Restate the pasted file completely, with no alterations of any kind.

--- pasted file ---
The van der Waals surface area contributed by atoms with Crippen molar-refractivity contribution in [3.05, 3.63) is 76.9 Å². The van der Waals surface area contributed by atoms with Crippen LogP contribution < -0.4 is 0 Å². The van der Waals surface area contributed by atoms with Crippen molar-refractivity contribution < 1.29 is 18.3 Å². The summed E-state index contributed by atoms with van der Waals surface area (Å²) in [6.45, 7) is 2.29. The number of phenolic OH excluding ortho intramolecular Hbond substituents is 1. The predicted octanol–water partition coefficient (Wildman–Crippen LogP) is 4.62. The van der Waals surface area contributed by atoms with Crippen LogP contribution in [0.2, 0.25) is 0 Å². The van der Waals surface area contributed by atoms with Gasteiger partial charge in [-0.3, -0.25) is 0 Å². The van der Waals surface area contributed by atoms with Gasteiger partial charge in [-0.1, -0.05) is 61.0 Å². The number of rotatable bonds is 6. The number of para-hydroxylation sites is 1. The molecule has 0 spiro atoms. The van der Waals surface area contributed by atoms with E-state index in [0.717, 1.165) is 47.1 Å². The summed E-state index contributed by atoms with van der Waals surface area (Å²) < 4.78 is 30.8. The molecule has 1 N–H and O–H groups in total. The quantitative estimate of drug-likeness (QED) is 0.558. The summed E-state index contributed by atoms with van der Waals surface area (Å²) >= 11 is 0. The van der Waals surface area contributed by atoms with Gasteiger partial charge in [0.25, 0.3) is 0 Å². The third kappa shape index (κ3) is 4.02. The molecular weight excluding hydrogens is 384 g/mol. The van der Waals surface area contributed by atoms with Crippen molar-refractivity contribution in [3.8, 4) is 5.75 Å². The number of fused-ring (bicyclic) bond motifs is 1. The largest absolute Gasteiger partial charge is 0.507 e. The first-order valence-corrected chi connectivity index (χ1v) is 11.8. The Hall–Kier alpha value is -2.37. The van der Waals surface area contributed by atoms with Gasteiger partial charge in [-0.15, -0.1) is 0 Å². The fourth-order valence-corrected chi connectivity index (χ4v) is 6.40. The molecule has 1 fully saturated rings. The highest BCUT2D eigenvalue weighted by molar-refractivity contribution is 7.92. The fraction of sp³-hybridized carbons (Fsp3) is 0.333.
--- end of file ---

The van der Waals surface area contributed by atoms with Crippen molar-refractivity contribution in [3.05, 3.63) is 76.9 Å². The van der Waals surface area contributed by atoms with Crippen LogP contribution < -0.4 is 0 Å². The van der Waals surface area contributed by atoms with Crippen molar-refractivity contribution < 1.29 is 18.3 Å². The summed E-state index contributed by atoms with van der Waals surface area (Å²) in [6.45, 7) is 2.29. The number of phenolic OH excluding ortho intramolecular Hbond substituents is 1. The predicted octanol–water partition coefficient (Wildman–Crippen LogP) is 4.62. The van der Waals surface area contributed by atoms with Crippen LogP contribution in [0.2, 0.25) is 0 Å². The van der Waals surface area contributed by atoms with Gasteiger partial charge in [-0.3, -0.25) is 0 Å². The van der Waals surface area contributed by atoms with Gasteiger partial charge in [-0.1, -0.05) is 61.0 Å². The number of rotatable bonds is 6. The number of para-hydroxylation sites is 1. The molecule has 0 spiro atoms. The van der Waals surface area contributed by atoms with E-state index in [0.717, 1.165) is 47.1 Å². The summed E-state index contributed by atoms with van der Waals surface area (Å²) < 4.78 is 30.8. The molecule has 1 N–H and O–H groups in total. The quantitative estimate of drug-likeness (QED) is 0.558. The summed E-state index contributed by atoms with van der Waals surface area (Å²) >= 11 is 0. The van der Waals surface area contributed by atoms with Gasteiger partial charge in [0.25, 0.3) is 0 Å². The third kappa shape index (κ3) is 4.02. The molecular weight excluding hydrogens is 384 g/mol. The van der Waals surface area contributed by atoms with Crippen molar-refractivity contribution in [3.8, 4) is 5.75 Å². The number of fused-ring (bicyclic) bond motifs is 1. The largest absolute Gasteiger partial charge is 0.507 e. The first-order valence-corrected chi connectivity index (χ1v) is 11.8. The Hall–Kier alpha value is -2.37. The van der Waals surface area contributed by atoms with Gasteiger partial charge in [-0.15, -0.1) is 0 Å². The fourth-order valence-corrected chi connectivity index (χ4v) is 6.40. The molecule has 1 fully saturated rings. The highest BCUT2D eigenvalue weighted by molar-refractivity contribution is 7.92. The fraction of sp³-hybridized carbons (Fsp3) is 0.333.